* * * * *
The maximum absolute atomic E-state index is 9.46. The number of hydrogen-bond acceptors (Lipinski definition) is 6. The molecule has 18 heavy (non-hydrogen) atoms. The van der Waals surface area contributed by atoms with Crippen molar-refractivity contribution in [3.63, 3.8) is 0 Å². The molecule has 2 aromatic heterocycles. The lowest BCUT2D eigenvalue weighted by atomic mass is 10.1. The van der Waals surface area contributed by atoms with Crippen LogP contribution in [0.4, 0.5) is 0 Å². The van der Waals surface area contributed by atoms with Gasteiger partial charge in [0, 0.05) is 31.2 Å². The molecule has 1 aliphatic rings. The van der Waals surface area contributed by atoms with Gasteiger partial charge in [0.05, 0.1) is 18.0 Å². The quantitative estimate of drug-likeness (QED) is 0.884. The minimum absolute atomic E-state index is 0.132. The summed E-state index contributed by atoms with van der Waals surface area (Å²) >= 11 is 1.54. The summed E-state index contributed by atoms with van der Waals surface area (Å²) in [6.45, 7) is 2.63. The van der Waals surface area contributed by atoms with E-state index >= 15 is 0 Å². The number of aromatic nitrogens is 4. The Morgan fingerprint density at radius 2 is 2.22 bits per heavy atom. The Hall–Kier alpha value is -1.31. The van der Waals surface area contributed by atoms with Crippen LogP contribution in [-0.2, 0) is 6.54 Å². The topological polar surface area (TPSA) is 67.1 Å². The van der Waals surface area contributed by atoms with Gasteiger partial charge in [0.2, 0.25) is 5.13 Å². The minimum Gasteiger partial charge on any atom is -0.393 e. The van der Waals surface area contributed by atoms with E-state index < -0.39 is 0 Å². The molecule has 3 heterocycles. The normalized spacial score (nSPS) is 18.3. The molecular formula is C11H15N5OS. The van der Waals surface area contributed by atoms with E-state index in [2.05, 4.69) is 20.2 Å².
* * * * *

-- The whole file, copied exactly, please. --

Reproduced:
The maximum absolute atomic E-state index is 9.46. The number of hydrogen-bond acceptors (Lipinski definition) is 6. The molecule has 18 heavy (non-hydrogen) atoms. The van der Waals surface area contributed by atoms with Crippen molar-refractivity contribution in [3.63, 3.8) is 0 Å². The molecule has 2 aromatic heterocycles. The lowest BCUT2D eigenvalue weighted by atomic mass is 10.1. The van der Waals surface area contributed by atoms with Crippen LogP contribution in [0.4, 0.5) is 0 Å². The van der Waals surface area contributed by atoms with Gasteiger partial charge in [0, 0.05) is 31.2 Å². The molecule has 1 aliphatic rings. The van der Waals surface area contributed by atoms with Gasteiger partial charge in [0.05, 0.1) is 18.0 Å². The quantitative estimate of drug-likeness (QED) is 0.884. The minimum absolute atomic E-state index is 0.132. The summed E-state index contributed by atoms with van der Waals surface area (Å²) >= 11 is 1.54. The summed E-state index contributed by atoms with van der Waals surface area (Å²) in [6.45, 7) is 2.63. The van der Waals surface area contributed by atoms with E-state index >= 15 is 0 Å². The number of aromatic nitrogens is 4. The Morgan fingerprint density at radius 2 is 2.22 bits per heavy atom. The Hall–Kier alpha value is -1.31. The van der Waals surface area contributed by atoms with Crippen LogP contribution in [-0.2, 0) is 6.54 Å². The topological polar surface area (TPSA) is 67.1 Å². The van der Waals surface area contributed by atoms with Gasteiger partial charge in [0.2, 0.25) is 5.13 Å². The minimum Gasteiger partial charge on any atom is -0.393 e. The van der Waals surface area contributed by atoms with E-state index < -0.39 is 0 Å². The molecule has 3 heterocycles. The normalized spacial score (nSPS) is 18.3. The molecular formula is C11H15N5OS. The van der Waals surface area contributed by atoms with E-state index in [2.05, 4.69) is 20.2 Å².